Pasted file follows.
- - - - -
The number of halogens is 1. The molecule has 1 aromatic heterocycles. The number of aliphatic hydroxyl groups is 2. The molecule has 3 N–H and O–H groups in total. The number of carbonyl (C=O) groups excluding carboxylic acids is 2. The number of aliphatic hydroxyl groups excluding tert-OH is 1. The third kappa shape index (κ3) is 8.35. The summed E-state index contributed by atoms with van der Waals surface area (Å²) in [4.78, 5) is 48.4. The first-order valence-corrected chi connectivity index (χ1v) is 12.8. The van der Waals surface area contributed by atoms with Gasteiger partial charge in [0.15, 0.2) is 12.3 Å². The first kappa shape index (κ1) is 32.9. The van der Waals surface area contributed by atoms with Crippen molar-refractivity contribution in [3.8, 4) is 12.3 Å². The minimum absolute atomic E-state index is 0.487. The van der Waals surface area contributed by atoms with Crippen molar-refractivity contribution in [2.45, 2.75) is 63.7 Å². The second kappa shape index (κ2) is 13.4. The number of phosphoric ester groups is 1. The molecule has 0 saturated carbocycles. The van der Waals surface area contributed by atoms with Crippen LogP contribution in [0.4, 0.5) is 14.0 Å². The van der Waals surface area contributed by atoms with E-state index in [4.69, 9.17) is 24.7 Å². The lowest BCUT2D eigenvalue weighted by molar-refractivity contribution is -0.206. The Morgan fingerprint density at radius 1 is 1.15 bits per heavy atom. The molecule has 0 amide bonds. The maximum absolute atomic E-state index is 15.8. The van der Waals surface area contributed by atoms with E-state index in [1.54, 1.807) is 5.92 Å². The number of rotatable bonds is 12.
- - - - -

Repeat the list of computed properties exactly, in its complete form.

The number of halogens is 1. The molecule has 1 aromatic heterocycles. The number of aliphatic hydroxyl groups is 2. The molecule has 3 N–H and O–H groups in total. The number of carbonyl (C=O) groups excluding carboxylic acids is 2. The number of aliphatic hydroxyl groups excluding tert-OH is 1. The third kappa shape index (κ3) is 8.35. The summed E-state index contributed by atoms with van der Waals surface area (Å²) in [4.78, 5) is 48.4. The first-order valence-corrected chi connectivity index (χ1v) is 12.8. The van der Waals surface area contributed by atoms with Gasteiger partial charge in [0.15, 0.2) is 12.3 Å². The first kappa shape index (κ1) is 32.9. The van der Waals surface area contributed by atoms with Crippen molar-refractivity contribution in [3.8, 4) is 12.3 Å². The minimum absolute atomic E-state index is 0.487. The van der Waals surface area contributed by atoms with Crippen molar-refractivity contribution in [2.45, 2.75) is 63.7 Å². The second kappa shape index (κ2) is 13.4. The number of phosphoric ester groups is 1. The molecule has 0 saturated carbocycles. The van der Waals surface area contributed by atoms with Crippen LogP contribution in [0.4, 0.5) is 14.0 Å². The van der Waals surface area contributed by atoms with E-state index in [4.69, 9.17) is 24.7 Å². The lowest BCUT2D eigenvalue weighted by molar-refractivity contribution is -0.206. The Morgan fingerprint density at radius 1 is 1.15 bits per heavy atom. The molecule has 0 amide bonds. The maximum absolute atomic E-state index is 15.8. The van der Waals surface area contributed by atoms with E-state index in [1.54, 1.807) is 5.92 Å². The number of rotatable bonds is 12.